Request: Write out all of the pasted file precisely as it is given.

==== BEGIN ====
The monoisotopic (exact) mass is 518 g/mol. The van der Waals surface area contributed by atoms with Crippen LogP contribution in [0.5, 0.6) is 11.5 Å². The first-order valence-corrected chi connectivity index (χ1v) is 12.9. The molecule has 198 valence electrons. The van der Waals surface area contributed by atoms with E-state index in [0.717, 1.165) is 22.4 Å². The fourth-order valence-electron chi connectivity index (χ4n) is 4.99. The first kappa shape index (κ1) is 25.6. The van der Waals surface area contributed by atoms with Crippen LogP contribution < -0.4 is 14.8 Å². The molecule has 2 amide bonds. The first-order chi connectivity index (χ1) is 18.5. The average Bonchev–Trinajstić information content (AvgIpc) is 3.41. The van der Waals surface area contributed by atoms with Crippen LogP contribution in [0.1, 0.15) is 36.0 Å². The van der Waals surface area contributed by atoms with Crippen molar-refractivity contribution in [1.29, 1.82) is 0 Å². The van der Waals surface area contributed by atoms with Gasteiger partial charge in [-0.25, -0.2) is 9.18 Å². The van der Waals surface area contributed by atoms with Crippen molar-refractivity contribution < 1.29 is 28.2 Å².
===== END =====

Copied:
The monoisotopic (exact) mass is 518 g/mol. The van der Waals surface area contributed by atoms with Crippen LogP contribution in [0.5, 0.6) is 11.5 Å². The first-order valence-corrected chi connectivity index (χ1v) is 12.9. The molecule has 198 valence electrons. The van der Waals surface area contributed by atoms with E-state index in [0.717, 1.165) is 22.4 Å². The fourth-order valence-electron chi connectivity index (χ4n) is 4.99. The first kappa shape index (κ1) is 25.6. The van der Waals surface area contributed by atoms with Crippen LogP contribution < -0.4 is 14.8 Å². The molecule has 2 amide bonds. The first-order chi connectivity index (χ1) is 18.5. The average Bonchev–Trinajstić information content (AvgIpc) is 3.41. The van der Waals surface area contributed by atoms with Crippen LogP contribution in [0.1, 0.15) is 36.0 Å². The van der Waals surface area contributed by atoms with Crippen molar-refractivity contribution in [1.29, 1.82) is 0 Å². The van der Waals surface area contributed by atoms with Gasteiger partial charge in [-0.25, -0.2) is 9.18 Å². The van der Waals surface area contributed by atoms with Crippen molar-refractivity contribution < 1.29 is 28.2 Å².